The 27th EuroSTAR Software Testing Conference took place 11-14 November in Prague. Each year a member of the testing community summarises each day in a blog to share with the Huddle Community. This year I was busy sharing sketchnotes of each of the talks I attended from Tuesday to Thursday of the EuroSTAR Conference. Below is my first Community report – enjoy!
Tuesday at #EuroSTARConf
For the last few months, I knew that I would attend EuroSTARConf 2019 as the Community Sketchnote reporter and I was very much looking forward to it. Attending a great conference with lots of amazing speakers with great talks, doing sketchnotes of the talks and then share them with the community – this is just awesome!
So Tuesday 12th November was the day, the day the conference part of EuroSTAR started in Prague (the tutorials are on Monday). The Prague congress center was huge and had lots of space for all attendees. The EuroSTAR Team at the registration desk were really nice and welcoming. I received my badge, a backpack with information and an official t-shirt. That is so nice!
The program committee started the actual conference with some remarks. The theme this year is: Working well – purpose, practices, people, challenges. A fitting motto, in my opinion.
Developing your BS detector: The hype and reality of AI
The first keynote was by Dr. Chris McKillop. “Developing your BS detector: The hype and reality of AI” was the title of the keynote. It was about the fact that there is still a lot of BS in the world of AI and she explained symptoms of it.
The 6 main symptoms are:
- Singularity fever
- Data obsession
- Empathy Dysfunction
Plus there is a bonus symptom: the Dunning Kruger Syndrome. The cure is: Knowledge plus ethics plus empathy.
Why is my regression pack full of junk tests? The Endowment Effect
The next talk on my agenda was by Andrew Brown about “Why is my regression pack full of junk tests? The Endowment Effect“. He explained that the Endowment Effect is about the willingness to accept being bigger than the willingness to pay. You would rather retain an object you own than acquire it. This is unconscious behavior and can’t be modified easily. In regression packs, we often tend to write more test cases than we can maintain, but we still add more tests. Think about what happens to them and if they can be abandoned. We are biased by things like the IKEA or the Status Quo Effect. We have to understand that problems often occur out of thought processes.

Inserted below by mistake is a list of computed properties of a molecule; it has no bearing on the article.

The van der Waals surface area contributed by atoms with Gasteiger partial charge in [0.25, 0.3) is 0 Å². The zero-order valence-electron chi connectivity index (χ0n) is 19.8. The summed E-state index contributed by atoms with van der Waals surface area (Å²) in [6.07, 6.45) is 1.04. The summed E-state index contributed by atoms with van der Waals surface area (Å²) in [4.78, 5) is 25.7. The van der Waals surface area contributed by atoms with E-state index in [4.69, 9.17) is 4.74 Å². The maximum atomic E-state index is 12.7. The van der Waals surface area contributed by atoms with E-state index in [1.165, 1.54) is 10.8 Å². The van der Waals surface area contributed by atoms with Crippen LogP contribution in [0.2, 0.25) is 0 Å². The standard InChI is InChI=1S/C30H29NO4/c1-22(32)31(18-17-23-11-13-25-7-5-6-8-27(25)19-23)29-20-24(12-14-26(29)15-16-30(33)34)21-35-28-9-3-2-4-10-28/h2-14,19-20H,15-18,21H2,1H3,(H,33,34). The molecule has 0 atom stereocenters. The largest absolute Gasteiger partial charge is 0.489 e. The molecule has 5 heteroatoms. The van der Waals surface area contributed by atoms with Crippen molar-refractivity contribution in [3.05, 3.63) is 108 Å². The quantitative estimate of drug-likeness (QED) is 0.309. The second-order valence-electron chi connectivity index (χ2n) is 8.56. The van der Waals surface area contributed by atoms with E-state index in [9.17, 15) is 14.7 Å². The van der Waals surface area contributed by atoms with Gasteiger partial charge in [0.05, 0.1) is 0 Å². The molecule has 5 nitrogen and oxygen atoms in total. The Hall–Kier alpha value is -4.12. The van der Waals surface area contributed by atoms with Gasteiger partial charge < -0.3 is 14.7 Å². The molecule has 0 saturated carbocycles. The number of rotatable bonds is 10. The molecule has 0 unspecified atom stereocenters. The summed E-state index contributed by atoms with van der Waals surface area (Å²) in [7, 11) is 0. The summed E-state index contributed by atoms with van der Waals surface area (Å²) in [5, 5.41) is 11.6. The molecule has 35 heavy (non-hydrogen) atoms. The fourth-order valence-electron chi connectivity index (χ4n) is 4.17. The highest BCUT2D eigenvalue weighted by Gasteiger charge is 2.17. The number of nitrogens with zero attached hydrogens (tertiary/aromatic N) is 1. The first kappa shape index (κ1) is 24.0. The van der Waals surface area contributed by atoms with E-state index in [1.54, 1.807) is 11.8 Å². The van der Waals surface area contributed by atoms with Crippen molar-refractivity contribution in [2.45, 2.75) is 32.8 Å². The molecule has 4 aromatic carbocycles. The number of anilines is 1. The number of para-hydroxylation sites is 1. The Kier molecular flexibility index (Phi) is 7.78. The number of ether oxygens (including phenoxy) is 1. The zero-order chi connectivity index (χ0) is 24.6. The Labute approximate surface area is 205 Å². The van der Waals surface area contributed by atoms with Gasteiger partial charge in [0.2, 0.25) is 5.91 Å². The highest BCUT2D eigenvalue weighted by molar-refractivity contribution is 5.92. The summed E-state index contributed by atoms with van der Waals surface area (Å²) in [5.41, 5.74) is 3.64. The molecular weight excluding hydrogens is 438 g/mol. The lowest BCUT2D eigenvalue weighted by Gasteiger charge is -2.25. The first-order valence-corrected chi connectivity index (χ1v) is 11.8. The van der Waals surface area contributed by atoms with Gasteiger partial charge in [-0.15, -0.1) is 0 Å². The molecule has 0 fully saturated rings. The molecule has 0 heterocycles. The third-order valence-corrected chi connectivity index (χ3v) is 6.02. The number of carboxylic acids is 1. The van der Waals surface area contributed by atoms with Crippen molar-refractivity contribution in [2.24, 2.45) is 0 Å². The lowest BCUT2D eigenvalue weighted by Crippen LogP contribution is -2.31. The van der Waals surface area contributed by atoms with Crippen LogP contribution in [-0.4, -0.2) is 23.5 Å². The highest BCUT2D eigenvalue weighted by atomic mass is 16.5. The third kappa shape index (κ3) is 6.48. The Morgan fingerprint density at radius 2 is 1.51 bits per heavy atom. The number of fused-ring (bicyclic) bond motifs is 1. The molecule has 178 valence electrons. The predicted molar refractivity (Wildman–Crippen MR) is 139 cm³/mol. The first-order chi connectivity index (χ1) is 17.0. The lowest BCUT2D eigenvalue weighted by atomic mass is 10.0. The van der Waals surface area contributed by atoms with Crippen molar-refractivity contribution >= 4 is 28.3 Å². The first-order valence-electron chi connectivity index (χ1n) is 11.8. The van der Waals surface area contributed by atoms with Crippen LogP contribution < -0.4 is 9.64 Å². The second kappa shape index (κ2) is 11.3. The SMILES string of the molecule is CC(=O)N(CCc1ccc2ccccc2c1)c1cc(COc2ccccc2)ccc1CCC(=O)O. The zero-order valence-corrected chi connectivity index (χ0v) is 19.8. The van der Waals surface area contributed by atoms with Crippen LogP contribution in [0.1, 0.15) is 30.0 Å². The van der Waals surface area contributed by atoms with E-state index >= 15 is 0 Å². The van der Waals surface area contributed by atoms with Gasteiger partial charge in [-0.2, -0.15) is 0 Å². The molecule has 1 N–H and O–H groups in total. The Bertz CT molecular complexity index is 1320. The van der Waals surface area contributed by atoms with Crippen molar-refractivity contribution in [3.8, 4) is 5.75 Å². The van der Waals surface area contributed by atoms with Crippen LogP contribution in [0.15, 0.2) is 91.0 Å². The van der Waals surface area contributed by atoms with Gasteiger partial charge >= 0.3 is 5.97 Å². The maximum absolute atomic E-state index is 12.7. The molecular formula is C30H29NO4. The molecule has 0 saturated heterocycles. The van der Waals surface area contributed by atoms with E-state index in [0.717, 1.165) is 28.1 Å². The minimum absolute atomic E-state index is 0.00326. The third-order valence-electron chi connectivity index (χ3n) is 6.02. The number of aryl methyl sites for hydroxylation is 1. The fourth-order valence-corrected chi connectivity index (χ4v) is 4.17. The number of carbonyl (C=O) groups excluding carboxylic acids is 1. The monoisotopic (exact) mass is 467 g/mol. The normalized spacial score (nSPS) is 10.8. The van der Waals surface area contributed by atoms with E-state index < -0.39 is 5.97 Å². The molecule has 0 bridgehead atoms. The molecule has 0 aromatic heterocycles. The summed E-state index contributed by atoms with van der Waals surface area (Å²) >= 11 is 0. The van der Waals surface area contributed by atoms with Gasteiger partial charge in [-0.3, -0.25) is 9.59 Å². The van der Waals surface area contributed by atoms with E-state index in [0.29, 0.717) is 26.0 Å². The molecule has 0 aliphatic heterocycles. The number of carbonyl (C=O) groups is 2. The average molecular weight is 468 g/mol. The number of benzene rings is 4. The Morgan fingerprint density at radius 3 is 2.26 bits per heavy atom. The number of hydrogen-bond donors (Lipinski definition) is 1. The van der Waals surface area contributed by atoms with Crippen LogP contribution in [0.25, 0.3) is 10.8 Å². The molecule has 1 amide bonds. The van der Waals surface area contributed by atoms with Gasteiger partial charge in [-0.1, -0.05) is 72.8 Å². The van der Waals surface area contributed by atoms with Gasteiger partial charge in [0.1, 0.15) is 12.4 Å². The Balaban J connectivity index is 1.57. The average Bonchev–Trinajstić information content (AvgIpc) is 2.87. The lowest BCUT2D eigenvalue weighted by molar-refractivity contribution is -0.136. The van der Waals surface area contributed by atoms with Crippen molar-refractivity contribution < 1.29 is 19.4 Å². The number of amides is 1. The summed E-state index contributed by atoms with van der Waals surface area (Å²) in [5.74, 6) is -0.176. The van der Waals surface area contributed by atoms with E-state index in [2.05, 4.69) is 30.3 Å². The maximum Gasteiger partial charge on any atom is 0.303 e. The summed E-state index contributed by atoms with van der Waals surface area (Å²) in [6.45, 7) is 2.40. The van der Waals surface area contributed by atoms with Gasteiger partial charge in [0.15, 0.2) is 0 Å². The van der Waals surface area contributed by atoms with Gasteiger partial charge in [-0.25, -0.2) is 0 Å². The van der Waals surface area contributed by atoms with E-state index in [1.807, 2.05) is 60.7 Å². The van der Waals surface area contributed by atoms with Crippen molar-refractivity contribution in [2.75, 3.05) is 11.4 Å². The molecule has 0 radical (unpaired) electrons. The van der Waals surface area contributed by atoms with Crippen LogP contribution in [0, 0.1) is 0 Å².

Unlearning to facilitate learning
Viktorija Manewska spoke about “Unlearning to facilitate learning“. The brain is like a full cup of tea, to learn something new you need to unlearn something else. An example would be riding a backward bike where if you turn right, you go left and vice versa. You have to unlearn how to ride a bike to be able to ride this new bike. Unlearning doesn‘t mean forget but getting rid of old models and habits. It‘s similar in software testing. A new colleague will click around like a real user and find bugs you haven‘t found because he isn‘t limited by the models you have and the habits you gained from your experience. Exploratory testing might help you. When you want to male a shift, you need to make it on 3 levels: individual, group and organizational.
The last point on the agenda for the Tuesday was the Lightning Talks slot by the tutorial speakers: Rob Lambert, Gáspár Nagy, Kristoffer Nordström, Iris Pinkster-O‘Riordain and Mais Tawfik Ashkar. Each of them had a maximum 4 minutes to talk about a topic of their choice. Rob was talking about stake and outcomes vs. rank and perks, Gáspár about how to find smart solutions and make them available, Kristoffer about fun at work and how this can increase creativity and productivity, Iris about paying attention to unintentional human behavior and Mais about paying attention to what you are paying attention to.
After the talks, the Accenture Networking drinks started in the Expo area. While enjoying some drinks & snacks the attendees were able to mingle with each other and to talk to the exhibitors. The lucky ones that booked some of the night events were picked up by buses to go to either the Testers‘ Party at the Municipal House or the Community Dinner on a Vltava River Cruise. I took part in the Community Dinner. It took place on a boat riding along all the sights of Prague. You could enjoy the view, enjoy some nice food and drinks, listen to live music and talk to the other attendees. A great ending to a great day.